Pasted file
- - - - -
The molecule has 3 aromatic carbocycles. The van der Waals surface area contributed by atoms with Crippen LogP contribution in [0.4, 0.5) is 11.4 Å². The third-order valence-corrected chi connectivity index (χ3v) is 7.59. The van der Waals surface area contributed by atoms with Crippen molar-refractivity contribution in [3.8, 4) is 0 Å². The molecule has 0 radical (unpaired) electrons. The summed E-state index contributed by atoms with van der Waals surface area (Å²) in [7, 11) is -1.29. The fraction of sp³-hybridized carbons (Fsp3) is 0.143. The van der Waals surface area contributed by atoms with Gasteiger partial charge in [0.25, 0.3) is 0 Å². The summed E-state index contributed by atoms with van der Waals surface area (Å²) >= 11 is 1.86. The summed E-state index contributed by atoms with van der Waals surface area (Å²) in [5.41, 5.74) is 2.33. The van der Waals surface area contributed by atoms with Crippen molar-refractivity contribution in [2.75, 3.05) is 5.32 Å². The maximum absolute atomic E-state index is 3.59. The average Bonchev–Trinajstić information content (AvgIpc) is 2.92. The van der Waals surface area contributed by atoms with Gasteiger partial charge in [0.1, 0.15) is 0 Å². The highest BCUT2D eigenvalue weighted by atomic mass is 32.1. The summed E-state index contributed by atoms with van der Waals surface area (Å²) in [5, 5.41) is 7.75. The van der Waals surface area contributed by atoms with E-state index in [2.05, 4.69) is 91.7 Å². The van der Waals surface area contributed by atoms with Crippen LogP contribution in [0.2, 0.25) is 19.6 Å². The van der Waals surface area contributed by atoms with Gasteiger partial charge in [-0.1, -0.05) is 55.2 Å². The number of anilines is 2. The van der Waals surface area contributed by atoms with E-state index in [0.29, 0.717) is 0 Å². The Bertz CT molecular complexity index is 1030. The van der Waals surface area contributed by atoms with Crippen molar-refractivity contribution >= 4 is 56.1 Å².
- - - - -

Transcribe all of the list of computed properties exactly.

The molecule has 3 aromatic carbocycles. The van der Waals surface area contributed by atoms with Crippen LogP contribution in [0.4, 0.5) is 11.4 Å². The third-order valence-corrected chi connectivity index (χ3v) is 7.59. The van der Waals surface area contributed by atoms with Crippen molar-refractivity contribution in [3.8, 4) is 0 Å². The molecule has 0 radical (unpaired) electrons. The summed E-state index contributed by atoms with van der Waals surface area (Å²) in [7, 11) is -1.29. The fraction of sp³-hybridized carbons (Fsp3) is 0.143. The van der Waals surface area contributed by atoms with Gasteiger partial charge in [0.25, 0.3) is 0 Å². The summed E-state index contributed by atoms with van der Waals surface area (Å²) >= 11 is 1.86. The summed E-state index contributed by atoms with van der Waals surface area (Å²) in [5.41, 5.74) is 2.33. The van der Waals surface area contributed by atoms with Crippen molar-refractivity contribution in [2.75, 3.05) is 5.32 Å². The maximum absolute atomic E-state index is 3.59. The average Bonchev–Trinajstić information content (AvgIpc) is 2.92. The van der Waals surface area contributed by atoms with Gasteiger partial charge in [0.1, 0.15) is 0 Å². The highest BCUT2D eigenvalue weighted by atomic mass is 32.1. The summed E-state index contributed by atoms with van der Waals surface area (Å²) in [5, 5.41) is 7.75. The van der Waals surface area contributed by atoms with E-state index in [2.05, 4.69) is 91.7 Å². The van der Waals surface area contributed by atoms with Crippen LogP contribution in [0.2, 0.25) is 19.6 Å². The van der Waals surface area contributed by atoms with Gasteiger partial charge in [-0.1, -0.05) is 55.2 Å². The number of anilines is 2. The van der Waals surface area contributed by atoms with E-state index in [0.29, 0.717) is 0 Å². The Bertz CT molecular complexity index is 1030. The van der Waals surface area contributed by atoms with Crippen molar-refractivity contribution >= 4 is 56.1 Å².